Date: 14.06.2022

Revisiting biocrystallization: purine crystalline inclusions are widespread in eukaryotes

Despite the widespread occurrence of intracellular crystalline inclusions in unicellular eukaryotes, scant attention has been paid to their composition, functions, and evolutionary origins. Using Raman microscopy, we examined >200 species from all major eukaryotic supergroups. We detected cellular crystalline inclusions in 77% species out of which 80% is composed of purines, such as anhydrous guanine (62%), guanine monohydrate (2%), uric acid (12%) and xanthine (4%).

Our findings shifts the paradigm assuming predominance of calcite and oxalates. Purine crystals emerge in microorganisms in all habitats, e.g., in freshwater algae, endosymbionts of reef-building corals, deadly parasites, anaerobes in termite guts, or slime molds. Hence, purine biocrystallization is a general and ancestral eukaryotic process likely present in the last eukaryotic common ancestor (LECA) and here we propose two proteins omnipresent in eukaryotes that are likely in charge of their metabolism: hypoxanthine-guanine phosphoribosyl transferase and equilibrative nucleoside transporter. Purine crystalline inclusions are multifunctional structures representing high-capacity and rapid-turnover reserves of nitrogen and optically active elements, e.g., used in light sensing. Thus, we anticipate our work to be a starting point for further studies spanning from cell biology to global ecology, with potential applications in biotechnologies, bio-optics, or in human medicine.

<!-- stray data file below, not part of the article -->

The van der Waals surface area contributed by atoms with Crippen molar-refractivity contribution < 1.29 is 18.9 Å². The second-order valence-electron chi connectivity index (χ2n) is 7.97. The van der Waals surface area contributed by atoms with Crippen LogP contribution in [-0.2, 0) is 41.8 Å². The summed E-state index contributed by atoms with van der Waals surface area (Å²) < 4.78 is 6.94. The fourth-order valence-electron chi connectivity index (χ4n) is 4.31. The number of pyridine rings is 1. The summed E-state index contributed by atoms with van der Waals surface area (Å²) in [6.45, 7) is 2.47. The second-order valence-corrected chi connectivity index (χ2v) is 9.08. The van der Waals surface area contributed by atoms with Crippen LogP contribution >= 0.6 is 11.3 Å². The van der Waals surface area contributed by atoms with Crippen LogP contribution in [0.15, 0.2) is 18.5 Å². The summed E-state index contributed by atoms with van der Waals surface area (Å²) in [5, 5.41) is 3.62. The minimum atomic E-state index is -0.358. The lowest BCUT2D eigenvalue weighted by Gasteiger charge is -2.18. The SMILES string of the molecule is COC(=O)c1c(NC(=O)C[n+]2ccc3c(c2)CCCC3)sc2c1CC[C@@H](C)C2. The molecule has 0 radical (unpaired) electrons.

Pilátová J., Pánek T., Oborník M., Čepička I., Mojzeš P. 2022: Revisiting biocrystallization: purine crystalline inclusions are widespread in eukaryotes. ISME Journal (in press). [IF=10.302] DOI: 10.1038/s41396-022-01264-1




Biology Centre CAS
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